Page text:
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2012 August » The Calculating Investor
Downloading Historical Prices and Converting to Returns

Many types of investment analysis require historical returns.  For example, if we want to calculate the ex-post Sharpe ratio, CAPM beta, or Fama-French factor loadings of a fund, we need the fund’s historical returns (including dividends!).

One source of data which includes dividend adjustments is Yahoo! Finance.  You can click on the “Historical Prices” option after looking up the quote for a particular ticker to see a table of past prices.

For example, Yahoo! Finance provides daily, weekly, or monthly prices for SPY, an S&P500 ETF, going back to 1993.  These quoted prices include the “Adj* Close” column which gives the historical closing prices adjusted for past splits and dividends.

The Yahoo! Finance adjusted closing prices can be downloaded to a spreadsheet and the daily, weekly, or monthly total returns can be calculated from these prices. However, this can be a tedious process if it needs to be repeated for multiple stocks/funds, so I have created a Google Docs spreadsheet which can automatically import the prices for a specified stock or fund and convert the price data into monthly returns.

Example Return Download

My Google Docs return download spreadsheet is read only, so it isn’t possible to directly edit after opening.  However, if you are logged into Google Docs, you can create a copy (under the “File” pulldown) to your personal account and the copy will have full edit privileges.

Here is an embedded capture of the “Total Returns” sheet.

The values in blue are the values which should be edited by the user.  In this example, I download the monthly returns for SPY starting in January of 2000.  Updating the blue values (and waiting for the updates to propagate through the rest of the sheet) will give you the historical returns for the fund or stock of your choice. Continue reading »

Yield Curves and Break-even Inflation

In a previous post, I showed how to calculate the break-even rate of inflation using the real and nominal yield curve data available from the U.S. Treasury website.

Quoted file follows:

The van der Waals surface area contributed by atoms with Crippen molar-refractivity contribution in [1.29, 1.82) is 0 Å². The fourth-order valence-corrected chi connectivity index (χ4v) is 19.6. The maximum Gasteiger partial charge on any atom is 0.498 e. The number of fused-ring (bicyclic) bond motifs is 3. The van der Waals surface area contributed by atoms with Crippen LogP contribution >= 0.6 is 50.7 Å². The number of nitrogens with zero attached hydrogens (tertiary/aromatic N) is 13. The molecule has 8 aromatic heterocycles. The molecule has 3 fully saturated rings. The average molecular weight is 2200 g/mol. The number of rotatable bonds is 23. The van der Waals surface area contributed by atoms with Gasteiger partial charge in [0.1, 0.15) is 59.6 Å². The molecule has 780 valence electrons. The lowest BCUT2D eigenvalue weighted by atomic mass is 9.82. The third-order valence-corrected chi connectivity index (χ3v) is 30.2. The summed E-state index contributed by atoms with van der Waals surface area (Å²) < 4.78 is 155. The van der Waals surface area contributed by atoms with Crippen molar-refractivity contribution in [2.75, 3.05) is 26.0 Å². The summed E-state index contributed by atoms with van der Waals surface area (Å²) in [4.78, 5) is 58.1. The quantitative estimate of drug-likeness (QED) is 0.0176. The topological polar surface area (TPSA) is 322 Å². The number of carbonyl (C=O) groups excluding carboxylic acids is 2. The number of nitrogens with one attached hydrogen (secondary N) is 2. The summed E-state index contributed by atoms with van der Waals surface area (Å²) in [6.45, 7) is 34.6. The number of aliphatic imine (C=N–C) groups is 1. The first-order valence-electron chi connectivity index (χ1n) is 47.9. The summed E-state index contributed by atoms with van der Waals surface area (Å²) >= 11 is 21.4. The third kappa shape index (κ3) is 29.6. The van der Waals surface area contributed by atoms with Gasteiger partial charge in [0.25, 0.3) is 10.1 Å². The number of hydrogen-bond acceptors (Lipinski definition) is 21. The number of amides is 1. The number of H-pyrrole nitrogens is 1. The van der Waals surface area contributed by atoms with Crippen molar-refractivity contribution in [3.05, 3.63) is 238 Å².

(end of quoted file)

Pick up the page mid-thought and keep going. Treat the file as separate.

In this post, I will show how to automatically import the most up-to-date yield curve data into a Google Docs Spreadsheet using the “ImportXML” function. This yield curve data is useful for many financial calculations, but in this post I will again use the yield curve data to do a rough estimate of the break-even inflation rate.

Read the “Notes on the Break-even Inflation Calculation” section for an explanation of the break-even rate and a clarification on why the method shown only gives an approximation of the break-even rate.

ImportXML Function in Google Docs

The ImportXML function can be used to import data from XML files. The syntax of the command is:

=importXml(<url>,<xpath expression>)

The Treasury website has XML format files showing real yields for the current month and nominal yields for the current month.

The ImportXML example shown here will import the real 5-year yields into the spreadsheet.

=importXml(“http://www.treasury.gov/resource-center/data-chart-center/interest-rates/Datasets/real_yield.xml”, “//TC_5YEAR”)

The “//TC5_YEAR” is an xpath expression which selects all the nodes named “TC_5YEAR” in the target document.   Other maturities in the document can be selected by changing the node name.  For example, the 30-year real yields are selected by changing the xpath expression to “//TC_30YEAR”.

Example Google Docs Spreadsheet

I have created an example Google Docs spreadsheet which uses the ImportXML data to download the real and nominal yields at several maturities.  The example sheet is read-only, but if you would like to customize you can select “make a copy” from the “File” pull-down and edit the copy of the spreadsheet.  You must be logged into your Google Docs account to make a copy.

The spreadsheet automatically imports the yield information for the current month to the sheet labeled “Yields”.   The “Summary” sheet extracts the most recent set of daily yield curve data from the “Yields” sheet and uses it to estimate the break-even inflation rate.  The yield curves and the breakeven inflation curves are plotted in the “Summary” sheet as shown here:

Continue reading »